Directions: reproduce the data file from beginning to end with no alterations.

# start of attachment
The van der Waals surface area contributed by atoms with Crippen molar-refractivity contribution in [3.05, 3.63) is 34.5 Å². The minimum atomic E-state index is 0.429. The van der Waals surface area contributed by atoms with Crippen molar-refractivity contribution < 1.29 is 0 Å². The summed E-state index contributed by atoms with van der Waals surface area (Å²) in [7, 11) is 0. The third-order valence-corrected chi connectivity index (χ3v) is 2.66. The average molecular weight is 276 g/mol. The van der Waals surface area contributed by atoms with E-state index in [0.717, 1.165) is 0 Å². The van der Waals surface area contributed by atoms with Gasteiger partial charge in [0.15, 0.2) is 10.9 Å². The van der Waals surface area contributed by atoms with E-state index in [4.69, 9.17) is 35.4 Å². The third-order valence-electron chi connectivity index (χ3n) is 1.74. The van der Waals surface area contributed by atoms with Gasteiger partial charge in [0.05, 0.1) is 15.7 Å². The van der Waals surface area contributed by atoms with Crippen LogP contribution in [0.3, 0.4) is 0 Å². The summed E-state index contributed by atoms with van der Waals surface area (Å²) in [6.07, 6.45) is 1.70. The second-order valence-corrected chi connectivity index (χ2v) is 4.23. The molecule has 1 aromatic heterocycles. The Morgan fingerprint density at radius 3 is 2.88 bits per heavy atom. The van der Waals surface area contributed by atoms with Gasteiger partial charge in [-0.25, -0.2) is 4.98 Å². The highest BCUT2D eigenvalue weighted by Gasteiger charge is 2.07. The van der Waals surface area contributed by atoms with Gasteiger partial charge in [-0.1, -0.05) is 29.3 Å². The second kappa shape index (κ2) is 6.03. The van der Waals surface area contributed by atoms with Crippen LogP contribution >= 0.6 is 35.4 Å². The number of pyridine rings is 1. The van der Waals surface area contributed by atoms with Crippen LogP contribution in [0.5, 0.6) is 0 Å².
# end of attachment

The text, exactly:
The van der Waals surface area contributed by atoms with Crippen molar-refractivity contribution in [3.05, 3.63) is 34.5 Å². The minimum atomic E-state index is 0.429. The van der Waals surface area contributed by atoms with Crippen molar-refractivity contribution < 1.29 is 0 Å². The summed E-state index contributed by atoms with van der Waals surface area (Å²) in [7, 11) is 0. The third-order valence-corrected chi connectivity index (χ3v) is 2.66. The average molecular weight is 276 g/mol. The van der Waals surface area contributed by atoms with E-state index in [0.717, 1.165) is 0 Å². The van der Waals surface area contributed by atoms with Gasteiger partial charge in [0.15, 0.2) is 10.9 Å². The van der Waals surface area contributed by atoms with E-state index in [4.69, 9.17) is 35.4 Å². The third-order valence-electron chi connectivity index (χ3n) is 1.74. The van der Waals surface area contributed by atoms with Gasteiger partial charge in [0.05, 0.1) is 15.7 Å². The van der Waals surface area contributed by atoms with Crippen LogP contribution in [0.3, 0.4) is 0 Å². The summed E-state index contributed by atoms with van der Waals surface area (Å²) in [6.07, 6.45) is 1.70. The second-order valence-corrected chi connectivity index (χ2v) is 4.23. The molecule has 1 aromatic heterocycles. The Morgan fingerprint density at radius 3 is 2.88 bits per heavy atom. The van der Waals surface area contributed by atoms with Gasteiger partial charge in [-0.25, -0.2) is 4.98 Å². The highest BCUT2D eigenvalue weighted by Gasteiger charge is 2.07. The van der Waals surface area contributed by atoms with Gasteiger partial charge in [-0.1, -0.05) is 29.3 Å². The second kappa shape index (κ2) is 6.03. The van der Waals surface area contributed by atoms with Crippen LogP contribution >= 0.6 is 35.4 Å². The number of pyridine rings is 1. The van der Waals surface area contributed by atoms with Crippen LogP contribution in [0.5, 0.6) is 0 Å².